From: "KATHY TROTT" <KATHY_TROTT@...>
          Sent 2/3/2009 1:35:49 PM
          To: art_education@yahoogroups.com
          Subject: Re: [art_education] radial symmetry questions

          reflection

          Kathy Trott
          NBCT '04
          Visual Art Teacher
          Septima P. Clark Corporate Academy
          1929 Grimball Road
          Charleston, SC 29412
          Telephone: (843) 762-6217
          Fax: (843) 762-6218
          www.ccsdschools. com

          Excellence is our Standard

          >>> "Hillmer, Jan" <hillmjan@berkeleypr ep.org> 2/3/2009 11:44 AM >>>
          Hi Everyone,

          I have a question about radial symmetry.

          When doing a project, a circle is divided into a certain number of
          evenly spaced sections, radiating out from the center.

          Then you can do a drawing in one section and repeat going around,
          especially if the design INSIDE the section is also symmetrical.

          But here's my question, If you create an assymetrical section, you have
          a choice of repeating all the way around or flipping back and forth
          going around.

          So what are those types of radial symmetry called?

          Jan in Tampa

          Gr 1-5

        • Hillmer, Jan
          Thanks. I, too, prefer the flipped kaleidoscopic designs. They are much more interesting. Thanks to all who responded. Jan in Tampa
          Message 4 of 6 , Feb 4, 2009
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            Thanks.  I, too, prefer the flipped kaleidoscopic designs.  They are much more interesting.

             

            Thanks to all who responded.

             

            Jan in Tampa

             


            From: art_education@yahoogroups.com [mailto:art_education@yahoogroups.com] On Behalf Of David Exner
            Sent: Tuesday, February 03, 2009 3:27 PM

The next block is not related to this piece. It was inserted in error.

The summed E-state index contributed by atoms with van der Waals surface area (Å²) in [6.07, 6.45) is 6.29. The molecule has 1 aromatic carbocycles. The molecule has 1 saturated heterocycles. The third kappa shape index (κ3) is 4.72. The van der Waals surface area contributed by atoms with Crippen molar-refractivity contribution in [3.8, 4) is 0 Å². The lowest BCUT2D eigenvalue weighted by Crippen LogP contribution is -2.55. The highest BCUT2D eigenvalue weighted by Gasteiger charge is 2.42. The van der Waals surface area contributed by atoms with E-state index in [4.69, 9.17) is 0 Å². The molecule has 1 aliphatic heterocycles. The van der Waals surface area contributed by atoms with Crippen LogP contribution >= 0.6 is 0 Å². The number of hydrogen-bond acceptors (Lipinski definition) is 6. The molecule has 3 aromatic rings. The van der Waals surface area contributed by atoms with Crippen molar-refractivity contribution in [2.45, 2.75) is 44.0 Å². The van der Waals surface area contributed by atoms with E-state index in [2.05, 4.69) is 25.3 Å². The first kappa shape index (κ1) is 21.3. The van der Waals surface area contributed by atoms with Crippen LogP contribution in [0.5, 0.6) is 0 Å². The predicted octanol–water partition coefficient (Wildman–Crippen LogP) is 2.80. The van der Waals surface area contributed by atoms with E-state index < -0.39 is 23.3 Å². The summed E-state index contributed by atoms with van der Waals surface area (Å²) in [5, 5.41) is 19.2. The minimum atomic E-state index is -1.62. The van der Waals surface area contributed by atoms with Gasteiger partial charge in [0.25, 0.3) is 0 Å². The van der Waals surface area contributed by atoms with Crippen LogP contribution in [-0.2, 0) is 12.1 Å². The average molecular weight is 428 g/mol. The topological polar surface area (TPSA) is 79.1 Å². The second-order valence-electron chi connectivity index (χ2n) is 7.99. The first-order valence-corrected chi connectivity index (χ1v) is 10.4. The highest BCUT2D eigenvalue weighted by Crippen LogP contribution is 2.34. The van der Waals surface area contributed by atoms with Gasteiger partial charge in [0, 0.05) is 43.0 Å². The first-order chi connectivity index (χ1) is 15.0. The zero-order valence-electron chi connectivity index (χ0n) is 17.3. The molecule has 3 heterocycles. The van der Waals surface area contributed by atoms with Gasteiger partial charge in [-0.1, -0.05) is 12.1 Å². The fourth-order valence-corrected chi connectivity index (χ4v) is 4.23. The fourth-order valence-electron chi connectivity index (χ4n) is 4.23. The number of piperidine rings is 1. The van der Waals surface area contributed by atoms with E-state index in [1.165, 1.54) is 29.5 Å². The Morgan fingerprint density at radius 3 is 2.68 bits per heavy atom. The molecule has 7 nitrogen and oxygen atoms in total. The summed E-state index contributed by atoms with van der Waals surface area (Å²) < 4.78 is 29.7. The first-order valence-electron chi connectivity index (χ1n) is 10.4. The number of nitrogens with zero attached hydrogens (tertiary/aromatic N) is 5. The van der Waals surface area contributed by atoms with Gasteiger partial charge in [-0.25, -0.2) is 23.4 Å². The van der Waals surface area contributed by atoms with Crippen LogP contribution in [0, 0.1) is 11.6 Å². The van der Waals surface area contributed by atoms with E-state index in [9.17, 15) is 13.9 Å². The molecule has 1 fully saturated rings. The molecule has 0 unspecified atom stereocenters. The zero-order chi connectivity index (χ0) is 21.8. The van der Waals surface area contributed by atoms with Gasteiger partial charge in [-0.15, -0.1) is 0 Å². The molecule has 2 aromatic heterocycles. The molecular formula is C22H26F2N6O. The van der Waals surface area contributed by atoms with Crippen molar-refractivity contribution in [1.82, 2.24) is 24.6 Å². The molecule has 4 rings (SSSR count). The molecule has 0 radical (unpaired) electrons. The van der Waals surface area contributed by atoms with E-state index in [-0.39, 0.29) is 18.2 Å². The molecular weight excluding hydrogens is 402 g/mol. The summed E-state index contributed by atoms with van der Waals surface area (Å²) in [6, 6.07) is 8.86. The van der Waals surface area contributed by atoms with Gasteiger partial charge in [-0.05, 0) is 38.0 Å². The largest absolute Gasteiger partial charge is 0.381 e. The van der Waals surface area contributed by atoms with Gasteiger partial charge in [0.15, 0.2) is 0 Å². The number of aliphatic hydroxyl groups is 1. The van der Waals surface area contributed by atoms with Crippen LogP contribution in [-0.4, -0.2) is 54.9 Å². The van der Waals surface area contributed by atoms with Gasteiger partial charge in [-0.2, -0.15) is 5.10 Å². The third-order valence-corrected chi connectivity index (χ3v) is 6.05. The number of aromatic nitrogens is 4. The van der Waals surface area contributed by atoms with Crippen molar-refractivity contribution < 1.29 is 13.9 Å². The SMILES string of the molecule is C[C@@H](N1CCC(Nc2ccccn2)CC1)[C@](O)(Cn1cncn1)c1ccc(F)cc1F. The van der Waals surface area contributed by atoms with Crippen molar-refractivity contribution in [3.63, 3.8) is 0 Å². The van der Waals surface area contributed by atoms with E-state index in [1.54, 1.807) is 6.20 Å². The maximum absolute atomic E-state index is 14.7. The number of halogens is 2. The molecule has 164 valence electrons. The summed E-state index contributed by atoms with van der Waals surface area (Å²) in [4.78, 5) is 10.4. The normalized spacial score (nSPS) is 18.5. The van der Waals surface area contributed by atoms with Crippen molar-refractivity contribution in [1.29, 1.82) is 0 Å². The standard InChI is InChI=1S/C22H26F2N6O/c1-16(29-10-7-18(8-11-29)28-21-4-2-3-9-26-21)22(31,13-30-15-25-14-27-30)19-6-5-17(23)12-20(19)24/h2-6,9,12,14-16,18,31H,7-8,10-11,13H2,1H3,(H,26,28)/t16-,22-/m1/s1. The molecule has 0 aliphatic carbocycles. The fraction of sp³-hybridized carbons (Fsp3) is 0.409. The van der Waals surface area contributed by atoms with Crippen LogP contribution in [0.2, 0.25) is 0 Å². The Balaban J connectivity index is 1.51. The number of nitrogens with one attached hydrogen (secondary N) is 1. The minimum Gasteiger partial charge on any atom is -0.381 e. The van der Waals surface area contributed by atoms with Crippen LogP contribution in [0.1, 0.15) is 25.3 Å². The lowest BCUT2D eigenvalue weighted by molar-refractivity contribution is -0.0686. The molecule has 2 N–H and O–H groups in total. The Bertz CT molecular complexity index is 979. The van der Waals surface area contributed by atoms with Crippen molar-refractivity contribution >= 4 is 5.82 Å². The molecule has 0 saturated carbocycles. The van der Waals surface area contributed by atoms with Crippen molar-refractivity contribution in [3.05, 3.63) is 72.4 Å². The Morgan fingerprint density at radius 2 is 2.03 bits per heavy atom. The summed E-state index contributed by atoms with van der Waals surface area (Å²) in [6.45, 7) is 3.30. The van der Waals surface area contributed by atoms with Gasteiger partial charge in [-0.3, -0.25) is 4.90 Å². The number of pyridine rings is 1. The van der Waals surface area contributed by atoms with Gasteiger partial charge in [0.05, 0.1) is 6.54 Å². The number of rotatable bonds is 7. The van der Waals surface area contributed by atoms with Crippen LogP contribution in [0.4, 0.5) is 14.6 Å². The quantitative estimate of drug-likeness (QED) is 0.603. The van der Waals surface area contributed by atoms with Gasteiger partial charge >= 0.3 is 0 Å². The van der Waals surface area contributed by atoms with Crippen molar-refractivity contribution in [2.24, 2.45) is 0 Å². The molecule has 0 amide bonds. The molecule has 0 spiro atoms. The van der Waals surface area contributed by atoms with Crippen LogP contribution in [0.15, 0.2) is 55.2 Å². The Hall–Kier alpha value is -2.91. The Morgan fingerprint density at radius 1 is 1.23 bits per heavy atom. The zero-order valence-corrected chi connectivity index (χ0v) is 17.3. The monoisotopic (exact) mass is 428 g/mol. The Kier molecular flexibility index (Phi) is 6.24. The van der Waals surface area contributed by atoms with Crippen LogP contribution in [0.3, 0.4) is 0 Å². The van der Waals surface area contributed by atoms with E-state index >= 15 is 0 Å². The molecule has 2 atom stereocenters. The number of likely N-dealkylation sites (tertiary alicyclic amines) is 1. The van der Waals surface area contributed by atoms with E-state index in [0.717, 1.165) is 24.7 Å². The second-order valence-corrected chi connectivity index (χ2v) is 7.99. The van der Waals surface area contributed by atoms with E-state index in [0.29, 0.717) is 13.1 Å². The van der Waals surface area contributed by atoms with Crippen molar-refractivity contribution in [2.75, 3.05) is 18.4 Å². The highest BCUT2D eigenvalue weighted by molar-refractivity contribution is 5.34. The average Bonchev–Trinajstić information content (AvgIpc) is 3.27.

To: art_education@yahoogroups.com
            Subject: Re: [art_education] radial symmetry questions

             

            If the circle is evenly divided and you flip the design from side "A" to side "B" as you go around the circle you'll end up with a kaleidoscopic design or pattern.  I find that six repetitions gives very interesting groupings because the pattern gets triangulated in the process.

            Peace,
            David Exner

            We make a living by what we get, but we make a life by what we give. Winston Churchill


            David G. Exner




          • eduk8r2@aol.com
            That is called reflection. It is like the reflected symmetry that is see when you look in a kaleidoscope. If you would like to take a look at some of my
            Message 5 of 6 , Feb 4, 2009
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              That is called reflection. It is like the reflected symmetry that is see when you look in a kaleidoscope.
              If you would like to take a look at some of my student work using radial symmetry in the creation of mandala designs I have included my web page at my school.
               
              Diane Rowen Garmire
              Visual Art Teacher/ Teacher of Gifted and Talented

              (to visit Diane's web page: Spokaneschools.org
              go to Visit our Schools, go to Elementary schools
              go to Libby Center, go to Staff Information
              then scroll to Diane Garmire and click on web page)